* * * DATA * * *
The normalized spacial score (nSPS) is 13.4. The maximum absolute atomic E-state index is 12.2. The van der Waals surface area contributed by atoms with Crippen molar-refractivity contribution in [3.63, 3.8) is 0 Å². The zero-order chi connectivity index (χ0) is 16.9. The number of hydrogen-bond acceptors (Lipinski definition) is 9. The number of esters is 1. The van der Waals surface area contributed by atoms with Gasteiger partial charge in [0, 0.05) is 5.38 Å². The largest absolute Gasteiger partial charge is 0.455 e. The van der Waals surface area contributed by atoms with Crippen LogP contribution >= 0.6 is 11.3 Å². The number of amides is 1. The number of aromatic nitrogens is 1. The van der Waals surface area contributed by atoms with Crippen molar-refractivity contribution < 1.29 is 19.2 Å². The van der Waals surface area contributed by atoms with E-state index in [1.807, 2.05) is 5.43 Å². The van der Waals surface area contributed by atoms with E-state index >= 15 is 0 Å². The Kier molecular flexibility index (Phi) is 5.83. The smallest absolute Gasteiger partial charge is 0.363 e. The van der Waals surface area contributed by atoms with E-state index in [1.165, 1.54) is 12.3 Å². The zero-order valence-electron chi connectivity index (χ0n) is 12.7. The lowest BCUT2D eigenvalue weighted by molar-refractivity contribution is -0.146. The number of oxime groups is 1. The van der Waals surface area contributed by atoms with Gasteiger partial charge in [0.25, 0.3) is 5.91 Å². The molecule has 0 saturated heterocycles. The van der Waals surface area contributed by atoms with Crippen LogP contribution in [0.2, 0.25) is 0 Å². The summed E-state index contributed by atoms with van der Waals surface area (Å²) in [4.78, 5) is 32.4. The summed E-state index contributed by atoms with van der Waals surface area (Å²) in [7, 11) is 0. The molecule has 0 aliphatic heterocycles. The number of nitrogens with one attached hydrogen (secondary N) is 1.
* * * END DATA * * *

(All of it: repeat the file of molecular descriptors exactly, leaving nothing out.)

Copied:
The normalized spacial score (nSPS) is 13.4. The maximum absolute atomic E-state index is 12.2. The van der Waals surface area contributed by atoms with Crippen molar-refractivity contribution in [3.63, 3.8) is 0 Å². The zero-order chi connectivity index (χ0) is 16.9. The number of hydrogen-bond acceptors (Lipinski definition) is 9. The number of esters is 1. The van der Waals surface area contributed by atoms with Gasteiger partial charge in [0, 0.05) is 5.38 Å². The largest absolute Gasteiger partial charge is 0.455 e. The van der Waals surface area contributed by atoms with Crippen LogP contribution >= 0.6 is 11.3 Å². The number of amides is 1. The number of aromatic nitrogens is 1. The van der Waals surface area contributed by atoms with Crippen molar-refractivity contribution < 1.29 is 19.2 Å². The van der Waals surface area contributed by atoms with E-state index in [1.807, 2.05) is 5.43 Å². The van der Waals surface area contributed by atoms with E-state index >= 15 is 0 Å². The Kier molecular flexibility index (Phi) is 5.83. The smallest absolute Gasteiger partial charge is 0.363 e. The van der Waals surface area contributed by atoms with E-state index in [1.165, 1.54) is 12.3 Å². The zero-order valence-electron chi connectivity index (χ0n) is 12.7. The lowest BCUT2D eigenvalue weighted by molar-refractivity contribution is -0.146. The number of oxime groups is 1. The van der Waals surface area contributed by atoms with Gasteiger partial charge in [0.25, 0.3) is 5.91 Å². The molecule has 0 saturated heterocycles. The van der Waals surface area contributed by atoms with Crippen LogP contribution in [0.2, 0.25) is 0 Å². The summed E-state index contributed by atoms with van der Waals surface area (Å²) in [4.78, 5) is 32.4. The summed E-state index contributed by atoms with van der Waals surface area (Å²) in [7, 11) is 0. The molecule has 0 aliphatic heterocycles. The number of nitrogens with one attached hydrogen (secondary N) is 1.